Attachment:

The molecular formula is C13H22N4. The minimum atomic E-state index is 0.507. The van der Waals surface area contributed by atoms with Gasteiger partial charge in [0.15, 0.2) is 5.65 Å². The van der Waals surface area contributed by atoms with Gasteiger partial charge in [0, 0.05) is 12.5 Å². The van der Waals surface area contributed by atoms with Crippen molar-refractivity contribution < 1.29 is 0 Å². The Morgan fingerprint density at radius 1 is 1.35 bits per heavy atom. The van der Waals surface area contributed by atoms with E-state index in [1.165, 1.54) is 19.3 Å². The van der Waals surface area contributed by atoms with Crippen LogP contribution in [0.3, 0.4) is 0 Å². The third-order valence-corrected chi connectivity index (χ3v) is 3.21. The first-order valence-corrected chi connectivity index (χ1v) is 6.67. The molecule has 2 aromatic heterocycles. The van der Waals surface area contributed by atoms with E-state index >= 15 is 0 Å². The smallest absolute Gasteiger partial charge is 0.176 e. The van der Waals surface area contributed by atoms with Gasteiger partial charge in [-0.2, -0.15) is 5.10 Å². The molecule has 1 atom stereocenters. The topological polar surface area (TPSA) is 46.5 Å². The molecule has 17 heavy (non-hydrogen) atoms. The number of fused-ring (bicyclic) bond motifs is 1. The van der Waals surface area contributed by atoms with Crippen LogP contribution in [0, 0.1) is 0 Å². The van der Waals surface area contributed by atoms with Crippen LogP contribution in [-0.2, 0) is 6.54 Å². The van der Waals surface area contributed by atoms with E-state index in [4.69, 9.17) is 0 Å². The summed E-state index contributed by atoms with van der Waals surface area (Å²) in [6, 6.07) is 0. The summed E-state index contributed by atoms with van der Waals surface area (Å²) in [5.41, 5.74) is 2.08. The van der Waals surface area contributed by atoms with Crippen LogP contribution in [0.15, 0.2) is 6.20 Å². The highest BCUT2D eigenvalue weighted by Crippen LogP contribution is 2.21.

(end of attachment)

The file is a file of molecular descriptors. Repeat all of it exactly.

The molecular formula is C13H22N4. The minimum atomic E-state index is 0.507. The van der Waals surface area contributed by atoms with Gasteiger partial charge in [0.15, 0.2) is 5.65 Å². The van der Waals surface area contributed by atoms with Gasteiger partial charge in [0, 0.05) is 12.5 Å². The van der Waals surface area contributed by atoms with Crippen molar-refractivity contribution < 1.29 is 0 Å². The Morgan fingerprint density at radius 1 is 1.35 bits per heavy atom. The van der Waals surface area contributed by atoms with E-state index in [1.165, 1.54) is 19.3 Å². The van der Waals surface area contributed by atoms with Crippen LogP contribution in [0.3, 0.4) is 0 Å². The third-order valence-corrected chi connectivity index (χ3v) is 3.21. The first-order valence-corrected chi connectivity index (χ1v) is 6.67. The molecule has 2 aromatic heterocycles. The van der Waals surface area contributed by atoms with E-state index >= 15 is 0 Å². The smallest absolute Gasteiger partial charge is 0.176 e. The van der Waals surface area contributed by atoms with Gasteiger partial charge in [-0.2, -0.15) is 5.10 Å². The molecule has 1 atom stereocenters. The topological polar surface area (TPSA) is 46.5 Å². The molecule has 17 heavy (non-hydrogen) atoms. The number of fused-ring (bicyclic) bond motifs is 1. The van der Waals surface area contributed by atoms with Crippen LogP contribution in [0, 0.1) is 0 Å². The van der Waals surface area contributed by atoms with Crippen LogP contribution in [-0.2, 0) is 6.54 Å². The van der Waals surface area contributed by atoms with E-state index in [4.69, 9.17) is 0 Å². The summed E-state index contributed by atoms with van der Waals surface area (Å²) in [6, 6.07) is 0. The summed E-state index contributed by atoms with van der Waals surface area (Å²) in [5.41, 5.74) is 2.08. The van der Waals surface area contributed by atoms with Crippen LogP contribution in [0.15, 0.2) is 6.20 Å². The highest BCUT2D eigenvalue weighted by Crippen LogP contribution is 2.21.